1. Baroque 巴洛克
The Baroque period in art has a rather fascinating beginning.
During the mid-1500s, the Catholic Church was feeling threatened
by the increasing conversion of the population to Lutheranism. The
church convened the Council of Trent, which took place from 1545
to 1563. At the Council of Trent, religious reforms were being
questioned, proposed, and reconsidered. Martin Luther’s scathing
criticism of the church found supporters everywhere. As a
response, the church launched an advertising blitz, reiterating
and reaffirming that its fundamental teachings(教義) to combat the
Protestant criticisms that were turning the public away from the
Catholic Church. Since winning over the few educated intellectuals
who were able to read at the time would not make a big difference
maintaining the power of the Catholic Church, the uneducated
masses were targeted.
Since the majority of people could not be reached via the written
word, to inspire them to stay loyal, the Catholic Church and its
teachings would require a medium that did not require literacy.
The answer to this was clear, the church embarked on the
systematic religious advertising campaign using art. This marked
the beginning of the Baroque era.
2. Ukiyo-e 浮世繪
The term, ukiyo, means floating world, an idea which reflected the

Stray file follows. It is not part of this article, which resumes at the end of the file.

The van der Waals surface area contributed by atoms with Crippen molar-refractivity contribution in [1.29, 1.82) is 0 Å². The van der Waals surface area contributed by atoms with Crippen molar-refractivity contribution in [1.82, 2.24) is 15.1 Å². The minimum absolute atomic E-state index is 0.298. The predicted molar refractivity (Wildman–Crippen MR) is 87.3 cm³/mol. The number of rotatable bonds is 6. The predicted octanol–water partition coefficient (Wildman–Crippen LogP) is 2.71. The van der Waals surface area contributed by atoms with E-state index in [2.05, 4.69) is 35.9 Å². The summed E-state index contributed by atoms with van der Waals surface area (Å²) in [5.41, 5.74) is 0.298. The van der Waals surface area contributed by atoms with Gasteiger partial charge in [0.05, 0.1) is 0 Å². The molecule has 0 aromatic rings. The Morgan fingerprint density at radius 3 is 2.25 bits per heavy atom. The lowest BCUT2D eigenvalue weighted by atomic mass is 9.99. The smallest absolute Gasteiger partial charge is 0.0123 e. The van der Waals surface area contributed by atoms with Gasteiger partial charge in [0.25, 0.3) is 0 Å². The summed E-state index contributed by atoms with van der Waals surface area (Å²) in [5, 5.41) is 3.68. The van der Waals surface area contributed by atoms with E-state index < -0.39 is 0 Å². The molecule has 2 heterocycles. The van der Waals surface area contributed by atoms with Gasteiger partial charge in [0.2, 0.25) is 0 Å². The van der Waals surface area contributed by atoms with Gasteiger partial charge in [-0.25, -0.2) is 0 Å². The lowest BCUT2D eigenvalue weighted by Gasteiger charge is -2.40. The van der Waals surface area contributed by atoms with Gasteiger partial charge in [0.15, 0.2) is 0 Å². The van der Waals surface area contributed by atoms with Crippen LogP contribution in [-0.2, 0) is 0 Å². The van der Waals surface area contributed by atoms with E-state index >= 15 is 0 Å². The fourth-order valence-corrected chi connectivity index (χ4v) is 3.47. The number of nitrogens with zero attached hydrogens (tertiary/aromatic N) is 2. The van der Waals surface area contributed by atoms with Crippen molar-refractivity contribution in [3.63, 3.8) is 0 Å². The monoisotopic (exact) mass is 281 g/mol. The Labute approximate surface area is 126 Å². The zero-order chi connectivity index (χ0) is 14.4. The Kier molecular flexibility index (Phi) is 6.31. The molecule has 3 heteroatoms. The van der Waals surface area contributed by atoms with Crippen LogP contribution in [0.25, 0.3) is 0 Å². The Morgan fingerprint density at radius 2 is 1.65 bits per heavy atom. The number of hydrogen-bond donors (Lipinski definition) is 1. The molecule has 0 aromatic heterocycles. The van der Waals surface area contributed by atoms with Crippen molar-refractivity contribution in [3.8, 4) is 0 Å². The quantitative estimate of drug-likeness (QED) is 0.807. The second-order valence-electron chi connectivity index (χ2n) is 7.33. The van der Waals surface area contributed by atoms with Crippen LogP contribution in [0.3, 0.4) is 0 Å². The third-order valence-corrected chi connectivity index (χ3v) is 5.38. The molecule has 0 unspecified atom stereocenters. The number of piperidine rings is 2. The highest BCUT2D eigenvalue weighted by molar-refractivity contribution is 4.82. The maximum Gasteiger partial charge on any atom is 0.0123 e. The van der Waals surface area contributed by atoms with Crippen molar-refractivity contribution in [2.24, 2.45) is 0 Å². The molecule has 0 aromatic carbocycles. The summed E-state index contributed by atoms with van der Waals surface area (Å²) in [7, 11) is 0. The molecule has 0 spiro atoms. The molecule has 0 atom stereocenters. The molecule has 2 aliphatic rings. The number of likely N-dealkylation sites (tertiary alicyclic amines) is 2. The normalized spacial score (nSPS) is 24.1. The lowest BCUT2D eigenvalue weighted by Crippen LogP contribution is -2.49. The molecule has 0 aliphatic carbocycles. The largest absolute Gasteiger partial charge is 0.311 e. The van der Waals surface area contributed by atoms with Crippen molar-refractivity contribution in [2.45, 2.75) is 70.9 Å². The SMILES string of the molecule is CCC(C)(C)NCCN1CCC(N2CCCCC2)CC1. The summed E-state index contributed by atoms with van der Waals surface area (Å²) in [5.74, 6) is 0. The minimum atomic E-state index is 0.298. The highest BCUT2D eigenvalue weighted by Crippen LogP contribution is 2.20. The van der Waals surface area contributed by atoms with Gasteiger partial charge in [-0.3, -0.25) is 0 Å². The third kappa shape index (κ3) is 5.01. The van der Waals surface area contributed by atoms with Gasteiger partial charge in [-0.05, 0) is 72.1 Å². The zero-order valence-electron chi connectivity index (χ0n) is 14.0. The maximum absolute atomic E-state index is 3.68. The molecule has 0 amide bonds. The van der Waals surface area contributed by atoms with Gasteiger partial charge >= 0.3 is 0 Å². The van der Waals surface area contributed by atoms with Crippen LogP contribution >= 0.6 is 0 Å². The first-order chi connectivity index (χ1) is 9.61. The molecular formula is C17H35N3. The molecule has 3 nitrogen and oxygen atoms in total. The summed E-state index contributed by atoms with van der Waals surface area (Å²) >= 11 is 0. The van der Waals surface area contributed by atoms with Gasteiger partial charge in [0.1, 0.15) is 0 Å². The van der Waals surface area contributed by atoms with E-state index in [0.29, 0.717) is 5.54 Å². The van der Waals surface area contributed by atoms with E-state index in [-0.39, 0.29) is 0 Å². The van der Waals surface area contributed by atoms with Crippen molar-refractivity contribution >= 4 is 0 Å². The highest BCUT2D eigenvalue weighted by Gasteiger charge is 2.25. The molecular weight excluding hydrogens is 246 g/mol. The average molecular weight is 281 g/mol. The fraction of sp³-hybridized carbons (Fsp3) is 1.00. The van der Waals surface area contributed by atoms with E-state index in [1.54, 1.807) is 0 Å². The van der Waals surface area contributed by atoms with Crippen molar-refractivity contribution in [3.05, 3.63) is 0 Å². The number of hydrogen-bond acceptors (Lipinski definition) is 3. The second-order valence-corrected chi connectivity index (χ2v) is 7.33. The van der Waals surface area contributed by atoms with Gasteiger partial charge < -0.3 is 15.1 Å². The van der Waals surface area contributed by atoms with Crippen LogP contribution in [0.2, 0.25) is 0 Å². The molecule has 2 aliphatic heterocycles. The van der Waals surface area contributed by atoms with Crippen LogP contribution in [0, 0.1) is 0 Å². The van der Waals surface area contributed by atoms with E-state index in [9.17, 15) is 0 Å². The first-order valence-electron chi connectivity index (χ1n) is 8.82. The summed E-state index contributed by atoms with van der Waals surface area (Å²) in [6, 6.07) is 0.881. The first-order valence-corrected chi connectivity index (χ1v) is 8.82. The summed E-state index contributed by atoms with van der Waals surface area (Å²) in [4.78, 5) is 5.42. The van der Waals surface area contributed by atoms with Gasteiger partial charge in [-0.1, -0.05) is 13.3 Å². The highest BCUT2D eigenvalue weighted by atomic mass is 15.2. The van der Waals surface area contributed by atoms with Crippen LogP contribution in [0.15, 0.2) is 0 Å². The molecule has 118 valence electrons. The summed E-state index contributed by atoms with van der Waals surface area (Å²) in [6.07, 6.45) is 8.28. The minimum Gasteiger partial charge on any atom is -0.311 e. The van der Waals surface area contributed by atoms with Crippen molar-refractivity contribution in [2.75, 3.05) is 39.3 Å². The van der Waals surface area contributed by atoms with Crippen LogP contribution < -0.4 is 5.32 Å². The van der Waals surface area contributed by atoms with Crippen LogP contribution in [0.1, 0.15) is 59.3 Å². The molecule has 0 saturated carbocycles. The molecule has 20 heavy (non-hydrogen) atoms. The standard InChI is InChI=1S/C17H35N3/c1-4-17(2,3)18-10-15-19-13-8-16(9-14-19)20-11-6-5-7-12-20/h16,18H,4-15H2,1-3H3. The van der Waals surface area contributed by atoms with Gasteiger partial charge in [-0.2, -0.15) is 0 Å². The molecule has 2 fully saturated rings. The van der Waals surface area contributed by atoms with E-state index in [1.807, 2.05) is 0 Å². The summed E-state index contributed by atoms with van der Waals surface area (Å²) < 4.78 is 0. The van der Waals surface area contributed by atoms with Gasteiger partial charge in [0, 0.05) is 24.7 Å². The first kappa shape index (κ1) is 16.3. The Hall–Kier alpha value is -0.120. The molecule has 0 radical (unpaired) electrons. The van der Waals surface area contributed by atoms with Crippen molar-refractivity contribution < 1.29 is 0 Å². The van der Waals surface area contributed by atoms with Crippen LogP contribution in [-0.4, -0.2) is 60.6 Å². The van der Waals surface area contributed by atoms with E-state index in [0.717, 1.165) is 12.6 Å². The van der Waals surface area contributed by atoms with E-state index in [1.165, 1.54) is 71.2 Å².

hedonistic and carefree lifestyles of Japan’s rising middle
At the beginning of the 17th century, when woodblock painting just
begun, Japan had reached a turning point. After years of war and
economic struggles, the nation finally achieved peace and
prosperity under the rule of Tokugawa(徳川) family. Japan’s
increasing wealth allowed for a mass production, purchase, and
transportation of goods, which had never been possible before.
Among the mass production of goods, ukiyo-e prints became popular
between 1615 and 1858. They were especially popular among
merchants, the lowest class of Japan’s Confucian social hierarchy
at the time. The merchants actually benefited the most financially
during the Edo period. As the merchant class grew wealthier,
ukiyo-e art became a popular symbol of wealth. Many families
decorated their homes with prints featuring beautiful geishas,
kabuki actors, historical events, and the natural world.
3. Cubism 立體派 (*請注意立體派這個翻譯其實很容易引起誤會，往下看
At the turn of the 20th century, artists found themselves in a
fast pace in ever-changing modern world. Technological advances,
political changes, and dramatic changes for their social
structures were all happening at this time. Photography was
increasingly being used for portraiture and to document historical
and everyday events. So, it was only natural for painters to turn
to other themes. The leading artists of the day, Pablo Picasso and
Georges Braque, felt that the new artistic style was needed to
connect with the modern audience and reflect the struggles of
Inspired by Post-Impressionist Paul Cézanne, Cubist artists
deviated from the three-dimensional perspective that have been the
norm in art since the Renaissance. They instead painted two-
dimensional figures from multiple perspectives to convey a sense
of totality and the uniquely modern way.